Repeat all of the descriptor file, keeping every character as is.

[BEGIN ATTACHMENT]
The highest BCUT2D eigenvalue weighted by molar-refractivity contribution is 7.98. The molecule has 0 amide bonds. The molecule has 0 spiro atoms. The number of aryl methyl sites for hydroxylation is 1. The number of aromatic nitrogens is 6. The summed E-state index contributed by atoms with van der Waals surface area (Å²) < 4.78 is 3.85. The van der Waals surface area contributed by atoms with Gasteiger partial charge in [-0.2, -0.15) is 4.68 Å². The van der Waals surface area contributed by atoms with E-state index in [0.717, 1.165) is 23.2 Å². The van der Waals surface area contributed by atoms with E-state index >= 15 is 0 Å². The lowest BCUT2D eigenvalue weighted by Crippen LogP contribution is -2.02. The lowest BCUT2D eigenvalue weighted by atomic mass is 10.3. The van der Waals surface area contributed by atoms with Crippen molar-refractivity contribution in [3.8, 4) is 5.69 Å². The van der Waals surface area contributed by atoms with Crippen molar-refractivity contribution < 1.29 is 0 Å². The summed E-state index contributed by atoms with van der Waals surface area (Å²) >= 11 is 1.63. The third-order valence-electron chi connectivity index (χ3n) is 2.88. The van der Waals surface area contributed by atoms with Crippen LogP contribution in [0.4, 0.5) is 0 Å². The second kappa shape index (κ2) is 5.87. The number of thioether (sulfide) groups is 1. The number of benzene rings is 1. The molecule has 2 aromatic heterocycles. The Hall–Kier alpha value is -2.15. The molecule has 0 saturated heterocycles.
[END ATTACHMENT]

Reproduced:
The highest BCUT2D eigenvalue weighted by molar-refractivity contribution is 7.98. The molecule has 0 amide bonds. The molecule has 0 spiro atoms. The number of aryl methyl sites for hydroxylation is 1. The number of aromatic nitrogens is 6. The summed E-state index contributed by atoms with van der Waals surface area (Å²) < 4.78 is 3.85. The van der Waals surface area contributed by atoms with Gasteiger partial charge in [-0.2, -0.15) is 4.68 Å². The van der Waals surface area contributed by atoms with E-state index in [0.717, 1.165) is 23.2 Å². The van der Waals surface area contributed by atoms with E-state index >= 15 is 0 Å². The lowest BCUT2D eigenvalue weighted by Crippen LogP contribution is -2.02. The lowest BCUT2D eigenvalue weighted by atomic mass is 10.3. The van der Waals surface area contributed by atoms with Crippen molar-refractivity contribution in [3.8, 4) is 5.69 Å². The van der Waals surface area contributed by atoms with Crippen molar-refractivity contribution < 1.29 is 0 Å². The summed E-state index contributed by atoms with van der Waals surface area (Å²) >= 11 is 1.63. The third-order valence-electron chi connectivity index (χ3n) is 2.88. The van der Waals surface area contributed by atoms with Crippen LogP contribution in [0.4, 0.5) is 0 Å². The second kappa shape index (κ2) is 5.87. The number of thioether (sulfide) groups is 1. The number of benzene rings is 1. The molecule has 2 aromatic heterocycles. The Hall–Kier alpha value is -2.15. The molecule has 0 saturated heterocycles.